I was OK with the body I was born with but my endocrinologist apparently was not. He prescribed 300 mg of synthetic testosterone to be injected every two weeks for the rest of my life. He never told me what was going to happen, offered me no counsel, and told me to consult a medical journal for more information. I went through puberty again in my 30s. I only enjoyed the high sex drive induced by the treatments because I had never experienced being horny when I was a teenager. What wasn’t explained to me was that my body was going to masculinize. My once hairless body became covered with hair (much to my disgust) while I started losing my beautiful auburn hair to baldness. I became quite strong and trim. My voice dropped from a first tenor to a baritone. I also became HIV positive within the first five years of injecting testosterone. That is another story.

I had always felt caught between the sexes without knowing why. Emotionally and spiritually, I have always felt more feminine. During the first few years of testosterone replacement therapy, I felt that my female persona was dying. It was a time of overwhelming confusion, yet also a time of discovery. My sexual orientation hadn’t changed; I was still attracted to men. I didn’t understand why I had been chosen to have this experience, and I often wondered whether I should have stayed who I was. I knew that being “caught between” would be my life challenge and that would be OK since I felt whole with all my unique parts. I have since gotten back in touch with my female side, and I have realized that I never completely lost her. In the end, because I was so tall, I decided to find out what being male was like. I guess I’m still finding out.

For many years I was filled with shame and a sense of freakishness, and was told by my parents to keep my secret. I didn’t learn until 1995 that what I had was an intersex condition, that who I was originally was OK, and that I never had to take any hormones to change the way I looked. I like the term “intersex” because I prefer more choices than male or female. I think there is a continuum from male to female, like shades of grey between black and white. If only I had always known it was OK to be different and that I didn’t really need to fit into our binary system, I think I would have been a much happier person. I might have avoided some of the pain that I’ve had to endure to fit in. It’s been hard to feel like I belong to a community, any community.

When others look at me, they probably see a big, hairy, bearded, and very tall man. In many ways, I look and act like a typical San Francisco gay man. I guess most people see me like that and don’t think anymore about it. But I know that the truth is much more complicated. If you see a guy who looks “masculine,” just remember you can’t judge a book by its cover. And not all of us were created to populate the planet into extinction.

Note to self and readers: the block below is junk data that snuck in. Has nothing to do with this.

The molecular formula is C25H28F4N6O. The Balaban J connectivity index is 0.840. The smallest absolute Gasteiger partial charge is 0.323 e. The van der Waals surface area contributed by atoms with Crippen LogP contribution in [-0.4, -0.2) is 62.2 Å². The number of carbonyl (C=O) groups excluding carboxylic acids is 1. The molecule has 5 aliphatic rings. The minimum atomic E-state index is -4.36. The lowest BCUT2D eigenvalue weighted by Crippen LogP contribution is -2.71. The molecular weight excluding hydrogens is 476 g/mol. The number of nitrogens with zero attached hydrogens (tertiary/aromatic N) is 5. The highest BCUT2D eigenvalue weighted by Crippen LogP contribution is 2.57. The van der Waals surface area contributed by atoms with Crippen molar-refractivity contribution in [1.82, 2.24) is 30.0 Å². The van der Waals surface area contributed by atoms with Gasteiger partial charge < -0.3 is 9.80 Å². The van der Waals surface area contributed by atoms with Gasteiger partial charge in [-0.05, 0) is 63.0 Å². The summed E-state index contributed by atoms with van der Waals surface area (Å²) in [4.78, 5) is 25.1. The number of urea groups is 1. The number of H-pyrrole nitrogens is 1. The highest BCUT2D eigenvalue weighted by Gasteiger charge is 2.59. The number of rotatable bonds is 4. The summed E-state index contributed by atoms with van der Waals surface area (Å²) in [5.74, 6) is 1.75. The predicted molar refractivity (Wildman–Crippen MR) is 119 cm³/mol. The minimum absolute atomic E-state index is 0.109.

I was fortunate to meet a wonderful male partner who helped me through my transformation and has continued to love me just the way I am. We’ve been together for 28 years.

I want to be a part of a healthy and caring LGBTIQQ community where “difference” is seen as an attribute, not a detriment. We are all diverse. We belong to many different communities. We are not all the same. Many even in our community feel pressured by our binary-addicted culture. And many of us feel like we don’t fit in. I decided that telling the truth of my story and educating others about who I am is the only way to go. I think as gay men we are always trying to figure out what it means to be a man. And many of us are looking for a community to belong to. My journey is maybe just a little more unusual.

David Cameron was born in Canada, and grew up in Pleasant Hill, CA. He is a former international teacher, having taught in Thailand and Egypt. He met his partner, Peter Tannen, at a bisexual potluck in Sunnyvale. David had a home and garden renovation business prior to going out on AIDS disability and currently volunteers at the STOP AIDS Project. In addition, he serves as an appointed member of San Francisco’s Human Rights Commission’s LGBT Advisory Committee and is a Coordinating Committee member of the LGBTI Health Summit to be held in Philadelphia in March 2007.

No comments: